In America, these cattle were called Brahma or Brahman, after the Hindu deity Brahma (and, by extension, the Brahmin varna which specialized in priests and teachers), and Robert E. Howard’s characterization of her as the “Holy Cow of India” portrays the common misconception of Hinduism’s complex relationship with cattle. Cattle feature prominently in Vedic literature, and an overall trend in Hindu religion promoted by the Brahmins since that period was for the cow to be held in higher esteem for its production of ritual offerings particularly ghee (clarified butter), and symbolic of various goddess-figures, and subject of various religious festivals, celebrations, and ceremonies. In some sects, penalties became associated with killing a cow or eating beef, and the doctrine of ahmisa (non-injury of living creatures) became a communal point for Buddhism, Jainism, and Hinduism. (Brown)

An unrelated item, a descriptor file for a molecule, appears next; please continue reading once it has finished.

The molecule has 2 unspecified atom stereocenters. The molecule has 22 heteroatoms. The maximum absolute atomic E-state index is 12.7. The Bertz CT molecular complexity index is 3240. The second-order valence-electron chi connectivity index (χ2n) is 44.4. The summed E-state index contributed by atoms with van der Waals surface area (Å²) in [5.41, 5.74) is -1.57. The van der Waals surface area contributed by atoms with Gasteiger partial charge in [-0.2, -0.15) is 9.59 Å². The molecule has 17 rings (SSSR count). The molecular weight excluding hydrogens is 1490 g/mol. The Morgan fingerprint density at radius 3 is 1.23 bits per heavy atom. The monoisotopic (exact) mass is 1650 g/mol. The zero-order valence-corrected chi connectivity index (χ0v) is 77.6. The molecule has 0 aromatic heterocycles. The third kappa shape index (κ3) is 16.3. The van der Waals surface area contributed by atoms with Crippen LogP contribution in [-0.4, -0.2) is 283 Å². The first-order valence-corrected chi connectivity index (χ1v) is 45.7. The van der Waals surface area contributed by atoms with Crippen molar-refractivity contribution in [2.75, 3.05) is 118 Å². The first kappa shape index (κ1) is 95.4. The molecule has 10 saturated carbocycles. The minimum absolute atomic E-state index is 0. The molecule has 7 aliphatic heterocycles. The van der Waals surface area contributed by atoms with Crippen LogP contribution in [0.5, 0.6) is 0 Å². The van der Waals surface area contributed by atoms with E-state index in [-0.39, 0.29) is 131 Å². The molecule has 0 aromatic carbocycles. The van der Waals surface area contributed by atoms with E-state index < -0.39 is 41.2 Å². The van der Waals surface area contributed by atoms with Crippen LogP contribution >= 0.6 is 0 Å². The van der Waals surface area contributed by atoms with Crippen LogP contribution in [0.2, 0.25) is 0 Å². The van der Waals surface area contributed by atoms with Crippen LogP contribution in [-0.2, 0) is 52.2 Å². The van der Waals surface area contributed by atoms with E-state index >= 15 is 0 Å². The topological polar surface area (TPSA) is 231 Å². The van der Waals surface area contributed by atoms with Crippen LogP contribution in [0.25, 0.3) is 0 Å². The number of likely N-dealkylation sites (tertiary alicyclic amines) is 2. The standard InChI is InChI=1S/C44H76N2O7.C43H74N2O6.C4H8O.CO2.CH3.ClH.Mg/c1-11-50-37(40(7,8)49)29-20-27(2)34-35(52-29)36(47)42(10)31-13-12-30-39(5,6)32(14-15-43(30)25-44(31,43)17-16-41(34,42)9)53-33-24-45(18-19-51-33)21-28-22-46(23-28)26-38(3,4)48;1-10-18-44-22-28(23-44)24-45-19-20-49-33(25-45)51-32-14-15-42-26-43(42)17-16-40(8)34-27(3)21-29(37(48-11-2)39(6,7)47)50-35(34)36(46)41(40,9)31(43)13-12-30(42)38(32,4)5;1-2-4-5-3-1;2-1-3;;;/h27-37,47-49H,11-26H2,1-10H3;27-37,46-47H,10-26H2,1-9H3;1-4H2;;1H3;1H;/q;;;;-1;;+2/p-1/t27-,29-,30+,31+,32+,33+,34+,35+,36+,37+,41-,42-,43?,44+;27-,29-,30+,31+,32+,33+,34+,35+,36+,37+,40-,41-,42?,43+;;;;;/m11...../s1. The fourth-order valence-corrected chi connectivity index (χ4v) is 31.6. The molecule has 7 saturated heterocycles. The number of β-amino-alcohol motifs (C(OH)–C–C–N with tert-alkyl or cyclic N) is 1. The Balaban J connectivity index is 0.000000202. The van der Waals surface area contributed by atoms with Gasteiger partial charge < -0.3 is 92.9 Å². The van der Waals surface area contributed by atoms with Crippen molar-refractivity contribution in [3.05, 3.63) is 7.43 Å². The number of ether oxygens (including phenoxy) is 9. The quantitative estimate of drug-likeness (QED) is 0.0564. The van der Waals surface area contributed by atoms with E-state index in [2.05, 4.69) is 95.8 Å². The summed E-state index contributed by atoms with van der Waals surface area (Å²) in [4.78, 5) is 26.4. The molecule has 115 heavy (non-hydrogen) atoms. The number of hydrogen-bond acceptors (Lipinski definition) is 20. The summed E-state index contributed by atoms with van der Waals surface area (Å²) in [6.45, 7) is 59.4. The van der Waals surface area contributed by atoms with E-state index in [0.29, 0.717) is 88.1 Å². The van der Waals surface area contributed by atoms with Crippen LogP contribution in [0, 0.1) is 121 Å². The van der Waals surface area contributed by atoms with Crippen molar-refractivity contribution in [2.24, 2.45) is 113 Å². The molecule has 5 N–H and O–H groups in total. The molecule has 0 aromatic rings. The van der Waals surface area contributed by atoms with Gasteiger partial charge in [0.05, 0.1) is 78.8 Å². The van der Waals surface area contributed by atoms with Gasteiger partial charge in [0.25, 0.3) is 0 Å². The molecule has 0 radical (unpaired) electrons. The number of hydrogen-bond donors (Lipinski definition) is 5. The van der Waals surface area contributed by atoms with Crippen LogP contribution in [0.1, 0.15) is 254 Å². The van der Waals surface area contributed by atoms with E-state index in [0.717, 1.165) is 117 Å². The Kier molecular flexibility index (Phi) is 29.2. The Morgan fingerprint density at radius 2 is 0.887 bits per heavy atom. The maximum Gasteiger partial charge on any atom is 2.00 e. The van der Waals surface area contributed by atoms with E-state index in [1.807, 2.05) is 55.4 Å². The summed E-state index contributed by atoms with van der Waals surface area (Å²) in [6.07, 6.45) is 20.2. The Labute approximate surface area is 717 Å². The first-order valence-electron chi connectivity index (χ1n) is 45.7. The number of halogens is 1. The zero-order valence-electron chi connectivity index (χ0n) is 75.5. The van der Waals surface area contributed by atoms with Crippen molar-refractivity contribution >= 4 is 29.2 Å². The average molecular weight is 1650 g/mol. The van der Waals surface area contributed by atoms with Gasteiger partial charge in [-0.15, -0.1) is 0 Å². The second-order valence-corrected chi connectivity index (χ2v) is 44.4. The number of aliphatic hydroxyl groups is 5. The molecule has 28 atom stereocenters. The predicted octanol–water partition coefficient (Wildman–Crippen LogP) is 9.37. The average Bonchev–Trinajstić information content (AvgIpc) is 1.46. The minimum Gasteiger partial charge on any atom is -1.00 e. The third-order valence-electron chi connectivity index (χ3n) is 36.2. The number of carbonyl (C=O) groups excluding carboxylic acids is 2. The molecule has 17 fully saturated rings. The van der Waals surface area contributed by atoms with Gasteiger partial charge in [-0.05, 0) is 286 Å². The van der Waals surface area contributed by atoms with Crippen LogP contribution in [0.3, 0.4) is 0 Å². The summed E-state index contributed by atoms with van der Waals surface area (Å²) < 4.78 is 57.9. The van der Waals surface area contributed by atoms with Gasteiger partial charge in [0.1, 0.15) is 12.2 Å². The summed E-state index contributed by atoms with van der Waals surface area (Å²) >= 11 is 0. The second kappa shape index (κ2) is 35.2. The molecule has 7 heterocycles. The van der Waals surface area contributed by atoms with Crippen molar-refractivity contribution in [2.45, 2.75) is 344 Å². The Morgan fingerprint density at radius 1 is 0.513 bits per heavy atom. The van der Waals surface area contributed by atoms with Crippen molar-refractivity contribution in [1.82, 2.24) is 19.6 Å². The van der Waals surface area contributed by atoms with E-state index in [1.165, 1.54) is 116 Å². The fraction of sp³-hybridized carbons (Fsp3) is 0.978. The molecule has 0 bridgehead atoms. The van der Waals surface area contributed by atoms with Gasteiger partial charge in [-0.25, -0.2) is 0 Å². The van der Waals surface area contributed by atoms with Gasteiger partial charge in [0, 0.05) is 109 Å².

The name “Delhi” likely comes from the famous Indian city; Lindsey Tyson’s pronunciation suggests either he or Robert E. Howard had never heard the city’s name spoken aloud. The nickname “Begum” comes from Turkish, the wife of the beg (or bey, baig, beig, begh, etc.), usually translated as “lord” or “chieftain”; “Lady,” in the sense of a title, would probably be a fair approximation of how Howard ment it. The term was used thus for several characters in Harold Lamb’s stories of the Middle East and Asia, which Howard read and borrowed terminology from, and it may be so again here.
Lovecraft, as a cat-lover, was more enthusiastic about the Howard felines than bovines, but wrote to his Texas friend about his cattle: